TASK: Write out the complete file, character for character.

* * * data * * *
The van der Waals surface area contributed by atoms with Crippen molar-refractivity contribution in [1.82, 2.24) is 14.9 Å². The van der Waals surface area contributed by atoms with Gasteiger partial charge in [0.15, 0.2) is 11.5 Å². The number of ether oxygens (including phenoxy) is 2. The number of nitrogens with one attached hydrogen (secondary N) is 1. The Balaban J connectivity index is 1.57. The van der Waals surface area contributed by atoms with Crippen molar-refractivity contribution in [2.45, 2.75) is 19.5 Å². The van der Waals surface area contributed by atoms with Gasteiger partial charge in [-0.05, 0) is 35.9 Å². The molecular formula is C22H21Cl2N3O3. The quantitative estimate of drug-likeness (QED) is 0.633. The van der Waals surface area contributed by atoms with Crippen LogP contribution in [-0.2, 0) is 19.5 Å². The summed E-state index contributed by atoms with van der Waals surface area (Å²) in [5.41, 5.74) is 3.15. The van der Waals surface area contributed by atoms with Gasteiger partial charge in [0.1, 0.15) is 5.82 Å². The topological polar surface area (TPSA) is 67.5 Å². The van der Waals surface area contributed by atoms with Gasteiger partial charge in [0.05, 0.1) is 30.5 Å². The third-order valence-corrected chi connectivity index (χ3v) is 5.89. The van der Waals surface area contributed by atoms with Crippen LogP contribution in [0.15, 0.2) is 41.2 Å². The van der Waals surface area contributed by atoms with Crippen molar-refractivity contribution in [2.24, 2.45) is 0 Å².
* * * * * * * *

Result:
The van der Waals surface area contributed by atoms with Crippen molar-refractivity contribution in [1.82, 2.24) is 14.9 Å². The van der Waals surface area contributed by atoms with Gasteiger partial charge in [0.15, 0.2) is 11.5 Å². The number of ether oxygens (including phenoxy) is 2. The number of nitrogens with one attached hydrogen (secondary N) is 1. The Balaban J connectivity index is 1.57. The van der Waals surface area contributed by atoms with Crippen molar-refractivity contribution in [2.45, 2.75) is 19.5 Å². The van der Waals surface area contributed by atoms with Gasteiger partial charge in [-0.05, 0) is 35.9 Å². The molecular formula is C22H21Cl2N3O3. The quantitative estimate of drug-likeness (QED) is 0.633. The van der Waals surface area contributed by atoms with Crippen LogP contribution in [-0.2, 0) is 19.5 Å². The summed E-state index contributed by atoms with van der Waals surface area (Å²) in [5.41, 5.74) is 3.15. The van der Waals surface area contributed by atoms with Gasteiger partial charge in [0.1, 0.15) is 5.82 Å². The topological polar surface area (TPSA) is 67.5 Å². The van der Waals surface area contributed by atoms with Gasteiger partial charge in [0.05, 0.1) is 30.5 Å². The third-order valence-corrected chi connectivity index (χ3v) is 5.89. The van der Waals surface area contributed by atoms with Crippen LogP contribution in [0.15, 0.2) is 41.2 Å². The van der Waals surface area contributed by atoms with Crippen molar-refractivity contribution in [2.24, 2.45) is 0 Å².